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allenb
12/04/2022 9:18 AM
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Heat Shield Question
rbisch
Hello, I've been a long time lurker here to build a roaster that will be for my school project. My question is, if I put a heat shield between the burner and the drum will it reduce the effectiveness of the roaster? I saw that most roasters have heat directly hitting the drum. My assumptions are that the beans would cook more evenly if the drum wasn't directly above an open flame. I will be using an 8"x12" drum with some perforations, a propane burner made out of a 1" pipe, and I was planning on using a 9"x13" baking pan as the heat shield. The heat shield would also act as a chaff tray. Cheers
 
Mad Mac
A heat shield keeps the heat inside and around the drum. That's its purpose. The rotating drum evens out the roast.

Heating outside the heat shield is not a good idea because you'll be wasting heat. You can get the inside hot enough but you will use more heat than necessary because the heat shield dissipates heat directly to surrounding air.
 
Koffee Kosmo

Quote

Mad Mac wrote:

A heat shield keeps the heat inside and around the drum. That's its purpose. The rotating drum evens out the roast.

Heating outside the heat shield is not a good idea because you'll be wasting heat. You can get the inside hot enough but you will use more heat than necessary because the heat shield dissipates heat directly to surrounding air.



Good answer and correct MM

For RBisch
Keep us in the loop with build updates and photos
We will make a coffee roaster out of you and your enthusiasm

KK
I home roast and I like it. Designer of the KKTO
Roaster Build information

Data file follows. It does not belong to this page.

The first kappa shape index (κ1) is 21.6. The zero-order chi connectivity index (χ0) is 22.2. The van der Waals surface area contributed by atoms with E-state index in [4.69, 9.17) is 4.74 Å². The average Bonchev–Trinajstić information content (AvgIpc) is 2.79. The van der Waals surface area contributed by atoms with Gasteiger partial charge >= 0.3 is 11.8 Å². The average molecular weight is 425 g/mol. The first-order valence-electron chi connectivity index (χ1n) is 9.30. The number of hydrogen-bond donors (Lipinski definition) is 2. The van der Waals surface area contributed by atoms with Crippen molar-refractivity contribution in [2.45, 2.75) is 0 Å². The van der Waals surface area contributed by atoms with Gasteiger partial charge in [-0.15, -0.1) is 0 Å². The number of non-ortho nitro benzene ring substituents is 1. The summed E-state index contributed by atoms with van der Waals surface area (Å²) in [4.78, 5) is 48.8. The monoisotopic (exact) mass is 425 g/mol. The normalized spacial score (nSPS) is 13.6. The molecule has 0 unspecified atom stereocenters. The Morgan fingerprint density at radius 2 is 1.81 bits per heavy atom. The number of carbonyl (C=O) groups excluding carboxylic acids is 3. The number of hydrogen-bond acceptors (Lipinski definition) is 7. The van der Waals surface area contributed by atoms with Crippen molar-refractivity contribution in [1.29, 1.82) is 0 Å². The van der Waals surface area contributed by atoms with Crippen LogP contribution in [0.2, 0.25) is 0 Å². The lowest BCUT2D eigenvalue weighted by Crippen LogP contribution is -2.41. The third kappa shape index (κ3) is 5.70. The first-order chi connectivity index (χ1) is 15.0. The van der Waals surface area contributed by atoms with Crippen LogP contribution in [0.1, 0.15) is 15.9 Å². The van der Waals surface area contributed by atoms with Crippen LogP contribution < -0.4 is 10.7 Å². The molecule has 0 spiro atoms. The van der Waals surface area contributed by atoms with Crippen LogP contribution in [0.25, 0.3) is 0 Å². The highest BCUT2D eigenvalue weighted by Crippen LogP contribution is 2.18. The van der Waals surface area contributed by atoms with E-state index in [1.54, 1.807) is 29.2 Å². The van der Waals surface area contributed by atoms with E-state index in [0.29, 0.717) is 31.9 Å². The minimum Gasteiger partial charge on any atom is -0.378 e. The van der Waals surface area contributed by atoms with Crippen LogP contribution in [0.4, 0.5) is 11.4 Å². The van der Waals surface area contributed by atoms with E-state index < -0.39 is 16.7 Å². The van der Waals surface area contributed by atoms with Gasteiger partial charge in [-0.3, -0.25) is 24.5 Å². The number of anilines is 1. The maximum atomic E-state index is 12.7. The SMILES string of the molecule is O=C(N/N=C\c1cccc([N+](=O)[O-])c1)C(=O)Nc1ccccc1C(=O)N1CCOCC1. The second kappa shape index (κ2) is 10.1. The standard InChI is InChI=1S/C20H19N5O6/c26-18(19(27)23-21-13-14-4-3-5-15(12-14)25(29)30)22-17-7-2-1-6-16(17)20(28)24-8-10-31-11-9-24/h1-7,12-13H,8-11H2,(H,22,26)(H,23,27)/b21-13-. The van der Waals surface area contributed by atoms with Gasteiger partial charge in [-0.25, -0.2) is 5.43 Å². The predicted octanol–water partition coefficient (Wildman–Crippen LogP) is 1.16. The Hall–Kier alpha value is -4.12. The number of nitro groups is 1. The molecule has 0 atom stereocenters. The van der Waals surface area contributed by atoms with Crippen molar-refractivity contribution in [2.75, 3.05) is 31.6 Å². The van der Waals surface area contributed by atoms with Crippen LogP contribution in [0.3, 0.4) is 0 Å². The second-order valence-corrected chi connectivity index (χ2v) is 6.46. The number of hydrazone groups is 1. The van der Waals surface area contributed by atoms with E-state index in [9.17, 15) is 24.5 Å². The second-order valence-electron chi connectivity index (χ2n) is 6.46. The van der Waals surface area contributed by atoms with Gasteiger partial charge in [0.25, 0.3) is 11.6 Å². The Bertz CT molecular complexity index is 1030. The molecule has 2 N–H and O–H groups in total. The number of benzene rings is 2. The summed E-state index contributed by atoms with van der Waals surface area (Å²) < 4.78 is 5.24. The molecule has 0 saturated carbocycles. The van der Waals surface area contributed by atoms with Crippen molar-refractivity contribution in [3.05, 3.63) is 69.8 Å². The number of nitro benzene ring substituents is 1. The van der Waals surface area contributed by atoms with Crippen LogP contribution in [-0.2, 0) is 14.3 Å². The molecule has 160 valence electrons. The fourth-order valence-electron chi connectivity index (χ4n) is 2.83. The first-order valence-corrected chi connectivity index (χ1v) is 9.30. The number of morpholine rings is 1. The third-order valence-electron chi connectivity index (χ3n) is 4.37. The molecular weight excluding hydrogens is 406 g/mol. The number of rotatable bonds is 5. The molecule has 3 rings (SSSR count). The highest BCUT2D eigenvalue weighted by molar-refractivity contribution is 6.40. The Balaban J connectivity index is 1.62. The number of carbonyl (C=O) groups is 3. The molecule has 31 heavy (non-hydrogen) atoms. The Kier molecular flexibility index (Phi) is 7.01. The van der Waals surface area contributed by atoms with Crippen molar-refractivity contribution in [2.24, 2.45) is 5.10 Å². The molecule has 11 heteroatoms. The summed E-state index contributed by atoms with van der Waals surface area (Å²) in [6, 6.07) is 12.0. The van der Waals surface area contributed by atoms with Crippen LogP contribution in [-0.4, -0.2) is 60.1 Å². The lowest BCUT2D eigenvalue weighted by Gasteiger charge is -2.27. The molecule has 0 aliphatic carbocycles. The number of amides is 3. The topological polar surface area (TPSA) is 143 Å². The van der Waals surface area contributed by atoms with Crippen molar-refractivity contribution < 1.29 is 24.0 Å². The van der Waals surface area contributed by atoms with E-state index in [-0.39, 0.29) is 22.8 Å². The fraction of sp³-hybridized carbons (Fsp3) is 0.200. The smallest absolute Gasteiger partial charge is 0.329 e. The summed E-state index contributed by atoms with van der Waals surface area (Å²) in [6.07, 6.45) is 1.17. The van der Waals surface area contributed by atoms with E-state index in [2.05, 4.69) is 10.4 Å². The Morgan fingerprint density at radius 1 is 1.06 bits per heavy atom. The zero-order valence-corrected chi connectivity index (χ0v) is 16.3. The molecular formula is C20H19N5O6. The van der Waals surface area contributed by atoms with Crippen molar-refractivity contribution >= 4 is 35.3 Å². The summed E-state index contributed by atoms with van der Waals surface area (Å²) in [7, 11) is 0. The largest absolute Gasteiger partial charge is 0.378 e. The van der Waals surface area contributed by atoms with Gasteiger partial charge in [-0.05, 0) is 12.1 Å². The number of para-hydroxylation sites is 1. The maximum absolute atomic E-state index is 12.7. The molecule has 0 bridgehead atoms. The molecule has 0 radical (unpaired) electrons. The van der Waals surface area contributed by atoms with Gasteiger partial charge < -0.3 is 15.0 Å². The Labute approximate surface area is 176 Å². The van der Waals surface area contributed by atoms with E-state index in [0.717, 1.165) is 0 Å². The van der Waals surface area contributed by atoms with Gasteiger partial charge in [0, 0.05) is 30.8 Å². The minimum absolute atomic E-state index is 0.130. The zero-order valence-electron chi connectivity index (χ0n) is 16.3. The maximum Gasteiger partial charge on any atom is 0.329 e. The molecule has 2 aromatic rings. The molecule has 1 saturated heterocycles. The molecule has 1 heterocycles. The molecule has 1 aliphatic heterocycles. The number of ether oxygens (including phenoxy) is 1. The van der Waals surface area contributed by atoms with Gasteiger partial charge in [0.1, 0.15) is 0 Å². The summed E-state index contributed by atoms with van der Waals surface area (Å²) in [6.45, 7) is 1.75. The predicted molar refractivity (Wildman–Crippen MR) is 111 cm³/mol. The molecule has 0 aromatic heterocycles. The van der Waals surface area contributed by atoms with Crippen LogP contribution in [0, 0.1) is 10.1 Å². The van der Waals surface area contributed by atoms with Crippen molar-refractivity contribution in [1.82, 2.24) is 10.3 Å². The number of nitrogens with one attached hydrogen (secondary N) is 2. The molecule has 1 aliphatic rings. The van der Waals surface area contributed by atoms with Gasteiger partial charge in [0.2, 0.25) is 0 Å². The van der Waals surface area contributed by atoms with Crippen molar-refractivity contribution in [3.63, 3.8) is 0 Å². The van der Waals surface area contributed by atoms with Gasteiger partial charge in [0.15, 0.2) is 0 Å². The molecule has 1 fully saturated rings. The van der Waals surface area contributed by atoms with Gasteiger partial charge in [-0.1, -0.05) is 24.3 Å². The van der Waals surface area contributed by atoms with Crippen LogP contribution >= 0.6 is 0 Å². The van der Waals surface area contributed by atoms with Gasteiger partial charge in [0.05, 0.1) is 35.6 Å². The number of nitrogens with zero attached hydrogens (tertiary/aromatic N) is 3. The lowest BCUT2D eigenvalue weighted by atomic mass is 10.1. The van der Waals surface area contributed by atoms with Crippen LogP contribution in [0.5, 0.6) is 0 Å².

https://homeroast...ad_id=1142

https://docs.goog...lide=id.i0
Blog - http://koffeekosm...gspot.com/

Bezzera Strega, Mazzer Robur Grinder, Pullman Tamper Convex,
(KKTO) Turbo Oven Home Roaster.
 
allenb

Quote

rbisch stated: The heat shield would also act as a chaff tray.


If the heat shield is horizontal, has heat from the burner hitting it and has chaff collecting in it then we've got a problem. You'll have the chaff smoldering for a while then will ignite into a nasty chaff fire. As posted above, you'll be better off with a shield if the flame will contact your perforated drum but use an upside down V instead of a pan so chaff and other particles can slide off. Make it a little wider than the pattern of the flame.

Ideally, for solid drum, it's better if the tips of the flame are slightly below the drum surface but I've done quite a bit of roasting with the flame touching the surface of my solid drum and have not had any problems with heat distribution. On the other hand, my burner has a very constant output throughout its length. Flames touching the surface of a perforated drum will roast nicely but will require a totally different approach since this will be direct flame roasting and from all I've read, it is difficult to master.

Allen
1/2 lb and 1 lb drum, Siemens Sirocco fluidbed, presspot, chemex, cajun biggin brewer from the backwoods of Louisiana
 
rbisch
Thank you so much for the responses! @MadMac the heat shield, drum, and burner will all be enclosed in essentially a box (a didn't make that very clear) so it was more of a question of hitting the perforated drum directly with heat. @allenb your response really helped! Would letting the chaff burning be a serious problem? I roasted in a whirley pop over an open fire and I'm assuming that this burned the chaff as well? If the chaff fire is more of a smokey, smell issue then it won't bother me as the roaster is designed for outdoor use. But if the chaff being burnt will cause an issue in taste is this what you are suggesting (picture)? It seems that the chaff may still smolder on the base metal.
 
rbisch
Sorry, picture was too large and didn't attach. Here it is. http://imgur.com/...
 
Mad Mac
Nothing is stopping you from pursuing your design. Just keep us posted. Build pics will be nice.
 
Koffee Kosmo

Quote

rbisch wrote:

Sorry, picture was too large and didn't attach. Here it is. http://imgur.com/...


With a perforated drum - there is nothing stopping you from placing the heat source at 25 past or 25 to on the clock

I like breaking all the rules ThumbsUp
KK